Welcome

Hi Friends,

Welcome to my wonderland of mykiddyblog

Wednesday, 28 December 2011

A cup of coffee with a LoUgHiNg BuDdHa ! :)

Laughing Buddha ???????? ha ha ha........





The statue of the Laughing Buddha, Hotei, carrying a linen sack is a familiar figure, however hardly anyone knows of him except the fact that he signifies contentment and abundance.


Here is a Zen story regarding him.


Hotei, one of the seven Lucky Gods in Japan lived in the T'ang dynasty. He had the least desire to be acknowledged as a Zen master and did not entertain a gathering around him as disciples. Hotei, instead walked his way of life, walking the streets with a sack of candy, fruits or doughnuts that he distributed to children who gathered around him to play.
He even established a kindergarten of the streets.

It was customary of him to extend his hand for a penny when ever he met a Zen follower .

Once when Hotei was about to play-work , another Zen master encountered him and inquired : "What is the significance of Zen?".

Hotei immediately dropped the sack that he was carrying on the floor without a word.

The Zen master asked "What is the actualization of Zen?"

Hotei, the laughing Buddha, swung the bag over his shoulders and continued to go his way.



The celestial Buddha named Hotei or Pu-Tai is best known as the jolly Laughing Buddha. In China, he is known as the Loving or Friendly One. He is based on an eccentric Chinese Ch'an (Zen) monk who lived over 1,000 years ago and has become a significant part of Buddhist and Shinto culture. Because of this monk's benevolent nature, he came to be regarded as an incarnation of the bodhisattva who will be Maitreya (the Future Buddha). His large protruding stomach and jolly smile have given him the common designation "Laughing Buddha."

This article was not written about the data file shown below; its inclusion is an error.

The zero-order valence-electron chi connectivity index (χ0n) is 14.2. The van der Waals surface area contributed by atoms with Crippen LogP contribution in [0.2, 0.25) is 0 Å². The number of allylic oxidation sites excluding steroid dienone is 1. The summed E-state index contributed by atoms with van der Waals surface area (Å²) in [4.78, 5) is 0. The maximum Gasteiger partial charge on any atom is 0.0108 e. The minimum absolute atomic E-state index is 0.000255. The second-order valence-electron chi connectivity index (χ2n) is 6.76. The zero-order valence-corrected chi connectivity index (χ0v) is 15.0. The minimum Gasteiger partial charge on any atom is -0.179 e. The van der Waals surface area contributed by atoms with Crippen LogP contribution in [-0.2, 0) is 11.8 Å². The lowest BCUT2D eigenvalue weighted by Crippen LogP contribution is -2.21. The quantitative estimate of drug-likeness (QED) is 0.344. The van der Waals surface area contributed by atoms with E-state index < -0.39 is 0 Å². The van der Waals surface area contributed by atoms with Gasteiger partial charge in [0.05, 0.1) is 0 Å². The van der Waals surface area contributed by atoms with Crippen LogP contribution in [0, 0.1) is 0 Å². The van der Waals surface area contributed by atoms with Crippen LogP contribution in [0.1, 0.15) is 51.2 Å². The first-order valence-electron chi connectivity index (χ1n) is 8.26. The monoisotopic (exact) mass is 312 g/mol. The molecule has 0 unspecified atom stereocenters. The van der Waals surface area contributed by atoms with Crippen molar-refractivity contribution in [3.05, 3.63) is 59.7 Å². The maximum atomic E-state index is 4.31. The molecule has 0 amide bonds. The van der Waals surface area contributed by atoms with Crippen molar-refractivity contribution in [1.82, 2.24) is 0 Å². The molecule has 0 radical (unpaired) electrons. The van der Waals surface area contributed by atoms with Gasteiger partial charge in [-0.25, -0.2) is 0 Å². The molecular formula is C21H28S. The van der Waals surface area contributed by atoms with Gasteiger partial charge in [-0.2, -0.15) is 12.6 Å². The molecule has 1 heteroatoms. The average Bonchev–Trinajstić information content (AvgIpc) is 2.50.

The Laughing Buddha's image graces many temples, restaurants, and amulets, as he has become a deity of contentment and abundance. The image of Hotei is almost always seen carrying a cloth or linen sack (that which never empties) which is filled with many precious items, including rice plants (indicating wealth), candy for children, food, or the woes of the world. He is patron of the weak, poor and children.

Laughing Buddha statues depict a stout, smiling or laughing bald man in robes with a largely exposed pot belly stomach, which symbolizes happiness, good luck, and plenitude. Some sculpture has small children at his feet. Another item that is usually seen with the Laughing Buddha figure is a begging bowl to represent his Buddhist nature.

In some scenes the Laughing Buddha may be found sitting on a cart drawn by boys, or wielding a fan called an oogi (said to be a "wish giving" fan -- in the distant past, this type of fan was used by the aristocracy to indicate to vassals that their requests would be granted). All of these images display Hotei as a wandering monk who goes around and takes the sadness from people of this world. 

According to legend, if one rubs the Laughing Buddha's great belly, it brings forth wealth, good luck, and prosperity. Hotei is also referred to as the patron saint of restaurateurs, fortunetellers and bartenders. When one overeats or over drinks, friends jokingly attribute it to the Laughing Buddha's influence.

No comments:

Post a Comment